Bob Levine shows off a wood carving of General Custer.

Bob Levine shows off a wood carving of General Custer.

But you’d never guess that this amazing array of pieces — 800 wood carvings, of everyone from Pocahontas and Knute Rockne to Charles Lindbergh and Hillary Clinton — is right here in Westport.

In a private home. Whose owners have twice converted garage space into warm, artifact-filled rooms, now overflowing with American historical figures, events and icons.

Anne and Bob Levine married in 1987. She’s a 1964 Staples graduate; he’s a Brooklyn native who’s lived here since 1969.

A month after their wedding, they went to a Westport Arts Center exhibit on folk art. They knew  nothing about the subject. But Bob — who in addition to being a neurologist, author, former owner of Anacapri restaurant and marathon runner, was a woodcarver in his youth — and his wife were intrigued.

They bought a couple of inexpensive pieces. Then they added a few more items. Soon they were going to antique shows and auctions, and scouring eBay, building — without even realizing it – a world-class collection.

Today it spills through every room of their unpretentious home. From the outside, you’d never know it’s there. Once you step inside, it’s everywhere.

A visitor to the Levines' home is greeted by an array of Uncle Sams.

A visitor to the Levines’ home is greeted by an array of Uncle Sams.

The first thing you see is a collection of Uncle Sams, in every imaginable pose. A World War I piece shows Kaiser Wilhelm bowing at Sam’s feet.

One room contains perhaps America’s largest collection of whirligigs, along with frontier pieces. But the crown jewel is a fantastically detailed diorama of Franklin Roosevelt’s cabinet, bought at a Christie’s auction. Each member is individually carved. An electric chandelier shines overhead.

President Roosevelt -- and each of his cabinet members -- is carved in exquisite detail.

President Roosevelt — and each of his cabinet members — is carved in exquisite detail.

Most of the folk artists are self-taught. Few are well known. Most are dead. Woodcarving is a dying art, Levine says.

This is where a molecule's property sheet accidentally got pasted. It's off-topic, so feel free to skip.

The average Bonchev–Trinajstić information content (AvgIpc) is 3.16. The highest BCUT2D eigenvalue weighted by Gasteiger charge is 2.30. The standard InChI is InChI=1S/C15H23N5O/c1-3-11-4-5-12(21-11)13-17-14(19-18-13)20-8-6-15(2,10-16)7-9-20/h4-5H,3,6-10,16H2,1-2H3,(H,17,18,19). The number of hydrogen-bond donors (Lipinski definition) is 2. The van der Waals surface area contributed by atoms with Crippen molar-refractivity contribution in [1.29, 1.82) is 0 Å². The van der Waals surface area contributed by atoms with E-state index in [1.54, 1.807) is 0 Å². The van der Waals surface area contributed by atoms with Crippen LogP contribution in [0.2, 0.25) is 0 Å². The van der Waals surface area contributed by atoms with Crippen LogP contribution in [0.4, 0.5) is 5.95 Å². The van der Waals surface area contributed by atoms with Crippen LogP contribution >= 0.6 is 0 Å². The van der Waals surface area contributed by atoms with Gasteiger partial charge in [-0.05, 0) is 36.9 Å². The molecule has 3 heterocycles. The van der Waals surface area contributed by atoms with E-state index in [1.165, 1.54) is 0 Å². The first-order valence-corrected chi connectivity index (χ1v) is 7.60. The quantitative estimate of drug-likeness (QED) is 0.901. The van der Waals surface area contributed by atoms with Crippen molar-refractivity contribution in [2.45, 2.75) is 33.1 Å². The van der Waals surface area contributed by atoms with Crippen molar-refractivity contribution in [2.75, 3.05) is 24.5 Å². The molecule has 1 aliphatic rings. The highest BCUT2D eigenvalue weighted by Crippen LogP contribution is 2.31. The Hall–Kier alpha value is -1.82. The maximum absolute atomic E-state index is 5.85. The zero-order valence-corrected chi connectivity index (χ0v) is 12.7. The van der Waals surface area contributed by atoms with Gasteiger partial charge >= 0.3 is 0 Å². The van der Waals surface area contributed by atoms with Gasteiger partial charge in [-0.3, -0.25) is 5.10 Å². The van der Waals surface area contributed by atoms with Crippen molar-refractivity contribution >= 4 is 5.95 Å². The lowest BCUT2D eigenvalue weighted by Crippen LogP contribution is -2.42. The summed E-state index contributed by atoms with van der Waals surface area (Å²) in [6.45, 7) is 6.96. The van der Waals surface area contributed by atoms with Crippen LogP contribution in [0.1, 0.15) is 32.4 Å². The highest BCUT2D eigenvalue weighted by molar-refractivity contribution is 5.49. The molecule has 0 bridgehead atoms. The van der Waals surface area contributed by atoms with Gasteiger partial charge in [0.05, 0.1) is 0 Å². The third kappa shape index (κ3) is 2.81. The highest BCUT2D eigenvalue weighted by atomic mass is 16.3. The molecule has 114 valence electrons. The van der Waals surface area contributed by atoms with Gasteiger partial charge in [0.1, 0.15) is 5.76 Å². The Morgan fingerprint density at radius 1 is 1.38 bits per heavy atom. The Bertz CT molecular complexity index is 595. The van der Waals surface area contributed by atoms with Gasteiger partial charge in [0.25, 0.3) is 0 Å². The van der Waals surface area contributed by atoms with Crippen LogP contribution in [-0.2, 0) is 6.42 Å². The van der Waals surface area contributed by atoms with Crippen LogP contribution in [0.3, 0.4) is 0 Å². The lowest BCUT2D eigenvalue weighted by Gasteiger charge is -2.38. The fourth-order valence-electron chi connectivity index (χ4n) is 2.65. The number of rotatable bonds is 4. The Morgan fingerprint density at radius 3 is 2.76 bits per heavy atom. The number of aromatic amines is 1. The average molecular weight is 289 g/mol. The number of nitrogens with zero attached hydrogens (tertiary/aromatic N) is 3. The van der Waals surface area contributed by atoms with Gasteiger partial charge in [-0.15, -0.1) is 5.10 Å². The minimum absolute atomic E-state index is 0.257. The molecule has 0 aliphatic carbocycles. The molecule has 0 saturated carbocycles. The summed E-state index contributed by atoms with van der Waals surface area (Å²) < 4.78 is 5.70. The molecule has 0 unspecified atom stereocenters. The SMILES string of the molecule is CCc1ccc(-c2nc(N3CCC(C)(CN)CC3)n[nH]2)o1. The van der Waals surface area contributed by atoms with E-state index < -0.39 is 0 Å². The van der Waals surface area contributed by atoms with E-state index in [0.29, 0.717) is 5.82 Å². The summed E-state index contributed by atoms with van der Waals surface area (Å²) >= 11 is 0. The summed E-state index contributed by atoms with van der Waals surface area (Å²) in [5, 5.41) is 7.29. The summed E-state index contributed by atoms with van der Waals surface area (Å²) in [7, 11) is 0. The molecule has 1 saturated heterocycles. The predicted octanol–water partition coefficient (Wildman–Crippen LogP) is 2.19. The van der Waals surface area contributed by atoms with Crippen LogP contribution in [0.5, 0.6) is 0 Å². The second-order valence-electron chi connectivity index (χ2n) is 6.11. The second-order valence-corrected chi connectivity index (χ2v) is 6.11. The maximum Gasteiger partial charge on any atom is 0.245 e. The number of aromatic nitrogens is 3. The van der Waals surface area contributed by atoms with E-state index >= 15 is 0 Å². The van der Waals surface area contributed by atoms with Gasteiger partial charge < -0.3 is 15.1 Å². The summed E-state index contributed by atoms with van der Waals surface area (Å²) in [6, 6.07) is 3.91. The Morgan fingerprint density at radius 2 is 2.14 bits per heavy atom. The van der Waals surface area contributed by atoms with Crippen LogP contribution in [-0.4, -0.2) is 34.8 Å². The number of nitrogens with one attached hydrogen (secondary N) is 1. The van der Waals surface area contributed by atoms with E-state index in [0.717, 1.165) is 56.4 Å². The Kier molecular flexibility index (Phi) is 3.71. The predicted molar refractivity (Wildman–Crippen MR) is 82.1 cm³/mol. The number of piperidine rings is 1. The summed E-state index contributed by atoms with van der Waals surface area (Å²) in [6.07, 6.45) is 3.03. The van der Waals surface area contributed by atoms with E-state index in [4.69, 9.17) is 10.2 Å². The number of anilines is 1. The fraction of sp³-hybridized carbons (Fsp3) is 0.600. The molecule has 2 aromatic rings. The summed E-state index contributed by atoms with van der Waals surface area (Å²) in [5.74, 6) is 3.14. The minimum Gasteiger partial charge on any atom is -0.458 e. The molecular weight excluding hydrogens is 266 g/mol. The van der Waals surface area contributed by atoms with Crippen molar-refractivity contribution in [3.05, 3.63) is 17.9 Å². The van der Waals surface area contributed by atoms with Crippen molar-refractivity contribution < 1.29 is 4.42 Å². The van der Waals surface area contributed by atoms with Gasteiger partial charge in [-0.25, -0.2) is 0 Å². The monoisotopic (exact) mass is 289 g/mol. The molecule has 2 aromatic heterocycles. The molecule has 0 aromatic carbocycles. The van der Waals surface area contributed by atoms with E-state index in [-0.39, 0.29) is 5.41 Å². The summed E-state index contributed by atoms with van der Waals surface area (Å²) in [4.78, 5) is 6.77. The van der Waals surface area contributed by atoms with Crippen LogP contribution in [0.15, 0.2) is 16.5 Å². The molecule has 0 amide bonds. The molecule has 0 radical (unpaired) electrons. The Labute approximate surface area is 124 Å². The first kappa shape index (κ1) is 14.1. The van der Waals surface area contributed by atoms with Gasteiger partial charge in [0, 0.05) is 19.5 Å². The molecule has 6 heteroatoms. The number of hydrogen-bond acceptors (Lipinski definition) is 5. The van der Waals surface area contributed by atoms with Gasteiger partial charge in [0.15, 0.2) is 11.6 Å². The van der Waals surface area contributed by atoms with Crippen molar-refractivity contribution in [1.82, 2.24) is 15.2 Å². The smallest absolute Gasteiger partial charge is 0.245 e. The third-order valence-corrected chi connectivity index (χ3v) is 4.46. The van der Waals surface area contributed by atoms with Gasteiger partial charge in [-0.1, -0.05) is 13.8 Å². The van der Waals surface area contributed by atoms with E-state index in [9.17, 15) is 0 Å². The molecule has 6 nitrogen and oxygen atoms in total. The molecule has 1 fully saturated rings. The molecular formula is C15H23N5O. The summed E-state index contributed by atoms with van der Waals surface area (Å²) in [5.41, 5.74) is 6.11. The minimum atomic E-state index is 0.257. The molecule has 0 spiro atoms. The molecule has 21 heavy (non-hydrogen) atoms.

He and Anne show me John and Abigail Adams, Henry Clay, Sitting Bull. There are lots of Lincolns: Abe as a young man, as president, wearing classical garb. Nearby are Robert E. Lee, Stonewall Jackson, George Armstrong Custer.

“These are beautiful works of art,” Bob says. “But most of them were done just as a hobby, to give as gifts, or keep as decorations in the home.”

Each has a story. He shows off a carving of a Japanese soldier, surrendering in World War II. It was done by a disabled American soldier, as therapy. The piece rests atop a wooden box — where the soldier kept his medal.

There is great detail too in this carving of Pocahontas and John Smith.

There is great detail too in this carving of Pocahontas and John Smith.

In another room, Levine points to a carving of Ronald Reagan. It was created by a woman — a rarity in a male-dominated field — from Tennessee. In 2008, the Levines called her to commission a carving of President-elect Obama. They learned the artist — a full-time hairdresser — was semi-illiterate. She needed help sending it by mail.

The Levines commissioned another piece: a carving of the flag-raising in New York, after 9/11. That artist was losing his vision to macular degeneration. It was the last work he ever did.

The couple do not know every artist in their collection. Many are anonymous. But they know the story behind each piece — where they found this Thomas Edison, why there are so many carvings of show girls, how come William McKinley was so popular back in the day.

The Levines love their whirligigs -- movable wind toys.

The Levines love their whirligigs — movable wind toys.

There is hardly any room left in the Levines’ home for new works. Which is why Bob (who in retirement runs the neurology clinic at Norwalk Hospital, serves with Americares, and is writing 2 more books) and Anne (who after retiring from her job managing an architectural office volunteers for the Westport Historical Society, Westport Schools Permanent Arts Collection and Norwalk Hospital) are now giving away some of their precious collection.

It will go to the Wadsworth Atheneum in Hartford, for a show next year.

That’s the oldest public art museum in America. However, Bob says, it has almost no folk art.

No wonder. The best collection in the country is 60 miles away, right here in Bob and Anne Levine’s Westport home.

Anne Levine stands with a life-size carving of Uncle Sam.

Anne Levine stands with a life-size carving of Uncle Sam.